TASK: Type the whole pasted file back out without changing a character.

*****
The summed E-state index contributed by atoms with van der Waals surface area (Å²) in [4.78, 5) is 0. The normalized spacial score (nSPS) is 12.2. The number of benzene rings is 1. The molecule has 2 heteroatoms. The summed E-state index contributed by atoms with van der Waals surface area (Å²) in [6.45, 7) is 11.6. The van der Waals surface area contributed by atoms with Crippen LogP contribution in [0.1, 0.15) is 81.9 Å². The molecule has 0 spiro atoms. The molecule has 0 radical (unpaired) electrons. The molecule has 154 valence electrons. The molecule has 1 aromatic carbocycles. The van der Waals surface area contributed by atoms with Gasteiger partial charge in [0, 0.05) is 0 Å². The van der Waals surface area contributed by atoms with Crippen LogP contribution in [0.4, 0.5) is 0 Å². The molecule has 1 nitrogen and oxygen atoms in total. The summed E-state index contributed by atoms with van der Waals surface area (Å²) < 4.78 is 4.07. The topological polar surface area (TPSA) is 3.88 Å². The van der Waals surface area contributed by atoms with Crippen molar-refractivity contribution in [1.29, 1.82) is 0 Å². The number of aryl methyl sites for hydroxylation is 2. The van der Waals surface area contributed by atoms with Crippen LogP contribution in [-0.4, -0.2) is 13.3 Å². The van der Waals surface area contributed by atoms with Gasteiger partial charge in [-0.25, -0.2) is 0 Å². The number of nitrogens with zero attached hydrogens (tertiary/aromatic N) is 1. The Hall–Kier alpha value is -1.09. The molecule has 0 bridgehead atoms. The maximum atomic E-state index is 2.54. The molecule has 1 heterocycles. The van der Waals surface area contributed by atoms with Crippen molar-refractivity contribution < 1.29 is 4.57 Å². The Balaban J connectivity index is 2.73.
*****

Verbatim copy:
The summed E-state index contributed by atoms with van der Waals surface area (Å²) in [4.78, 5) is 0. The normalized spacial score (nSPS) is 12.2. The number of benzene rings is 1. The molecule has 2 heteroatoms. The summed E-state index contributed by atoms with van der Waals surface area (Å²) in [6.45, 7) is 11.6. The van der Waals surface area contributed by atoms with Crippen LogP contribution in [0.1, 0.15) is 81.9 Å². The molecule has 0 spiro atoms. The molecule has 0 radical (unpaired) electrons. The molecule has 154 valence electrons. The molecule has 1 aromatic carbocycles. The van der Waals surface area contributed by atoms with Gasteiger partial charge in [0, 0.05) is 0 Å². The van der Waals surface area contributed by atoms with Crippen LogP contribution in [0.4, 0.5) is 0 Å². The molecule has 1 nitrogen and oxygen atoms in total. The summed E-state index contributed by atoms with van der Waals surface area (Å²) < 4.78 is 4.07. The topological polar surface area (TPSA) is 3.88 Å². The van der Waals surface area contributed by atoms with Crippen molar-refractivity contribution in [1.29, 1.82) is 0 Å². The number of aryl methyl sites for hydroxylation is 2. The van der Waals surface area contributed by atoms with Crippen LogP contribution in [-0.4, -0.2) is 13.3 Å². The van der Waals surface area contributed by atoms with Gasteiger partial charge in [-0.25, -0.2) is 0 Å². The number of nitrogens with zero attached hydrogens (tertiary/aromatic N) is 1. The Hall–Kier alpha value is -1.09. The molecule has 0 bridgehead atoms. The maximum atomic E-state index is 2.54. The molecule has 1 heterocycles. The van der Waals surface area contributed by atoms with Crippen molar-refractivity contribution < 1.29 is 4.57 Å². The Balaban J connectivity index is 2.73.